Graffiti artists are doing a number under Lake Shore Drive this week.
Under the Grand Avenue viaduct, a team of artists are working on a mural as part of Navy Pier's annual BIGart exhibition this summer, which will display public and outdoor installations by several notable artists off one of Chicago's primary lakefront venues. The exhibition includes the mural, a massive Lichtenstein sculpture and a suspension of several aluminum canoes titled Monochrome II on the Pier's Gateway Park.
“It's an opportunity to display public art and expand the whole idea of what you can put outdoors,” said BIGart curator Dave Hickey.
Before this show, the Grand Avenue viaduct displayed a massive mural called Revolutions. The work by Shepard Fairey depicted advertisements for a fictional OBEY record company, and it was recently cleared to make way for the new installation.
The mural going up this week is the work of graffiti artist Gajin Fujita. A native of Los Angeles, Fujita mixes traditional Japanese imagery with contemporary graffiti, fusing pop culture images of dragons with that of cartoons and graffiti lettering.
“I've never worked on anything that long of a scale,” Fujita said. “I'd like to conquer that, be mindful to make the people of Chicago interested and happy about art.”
This week, passers-by and Lake Shore Drive commuters can see Fujita and two others spray-painting depictions of a woman, dragon and letters that when completed, will form a tribute to Chicago sports teams.
“I like to reference things from my heritage and fuse it together,” Fujita said referencing his Japanese-American background.
When asked what the finished project would look like, he said he has a rough idea, and he conceptualizes while working on the piece. He quickly added: “You can't forget the Bulls.”
A little farther down Grand, a team of workers are using cranes and cherry pickers to suspend and bind used aluminum canoes on the lawn of Gateway Park.
The woman is Nancy Rubins, a renowned artist from Los Angeles, who has developed a specialty out of using discarded materials and objects to form massive sculptures. She darts from one side of the lawn to another, radioing instructions to crew members who have worked with her on previous installations.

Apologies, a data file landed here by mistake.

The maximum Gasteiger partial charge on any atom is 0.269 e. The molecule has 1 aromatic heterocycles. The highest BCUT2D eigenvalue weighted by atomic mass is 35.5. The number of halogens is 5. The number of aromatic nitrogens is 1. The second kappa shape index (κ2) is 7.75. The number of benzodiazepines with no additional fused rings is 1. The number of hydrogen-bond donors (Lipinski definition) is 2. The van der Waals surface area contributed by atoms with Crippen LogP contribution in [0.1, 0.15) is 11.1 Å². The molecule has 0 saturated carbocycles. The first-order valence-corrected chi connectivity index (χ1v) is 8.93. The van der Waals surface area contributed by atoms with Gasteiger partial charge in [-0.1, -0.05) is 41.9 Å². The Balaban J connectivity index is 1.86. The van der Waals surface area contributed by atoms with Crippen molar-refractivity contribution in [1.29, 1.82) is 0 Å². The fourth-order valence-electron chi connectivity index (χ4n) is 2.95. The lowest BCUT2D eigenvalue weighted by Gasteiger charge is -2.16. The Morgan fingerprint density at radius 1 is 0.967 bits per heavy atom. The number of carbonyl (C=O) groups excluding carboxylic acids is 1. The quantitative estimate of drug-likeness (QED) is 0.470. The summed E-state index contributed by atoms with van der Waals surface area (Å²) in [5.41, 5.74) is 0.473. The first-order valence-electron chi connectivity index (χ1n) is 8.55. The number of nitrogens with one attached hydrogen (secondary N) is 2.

Rubins hopes that when it's complete, her Monochrome II will catch the attention of the tourists and families that frequent the pier. “I hope that every work of art inspires kids who see it.”
“I came across these aluminum canoes and they're so gorgeous, they have a beautiful patina, they're really used," she said. "On the surfaces, you can see every ding from the rocks and the surfaces of everything these boats have experienced.
“In a funny way it's made for the figure, but everything we make is figurative. I just love working with them. I'm building this large organic shape that's evolving in an organic way.”
Workers were drilling holes into the canoes and running strands of steel cords through them, tying them together to create a shape resembling a steel lotus.
“It's all held together with tension and compression, it's something Buckminster Fuller called 'tensegrity' when he was working with Kenneth Snelsen.”
Rubins was referring to artist Kenneth Snelson, an artist whose public sculptures were inspired by his former professor Buckminister Fuller, an American architect and engineer who was responsible for introducing geodesic domes to architecture.
Adjacent to the installation, Navy Pier visitors can walk under a sculptured gateway that looks like an edifice jutting out of a comic strip. The Lichtenstein sculpture, Brushstroke Group, utilizes bright, vibrantly colored swoops, accented with bold, black outlines. The sculpture was courtesy of a partnership with Gagosian Gallery.
“There are very few comparable venues in the world like Navy Pier that lend themselves to public sculptures so that everyone may simultaneously view great outdoor art and picturesque city lakefront,” BIGart curator Hickey said in a statement.
BIGart is free to the public and is expected to run through October.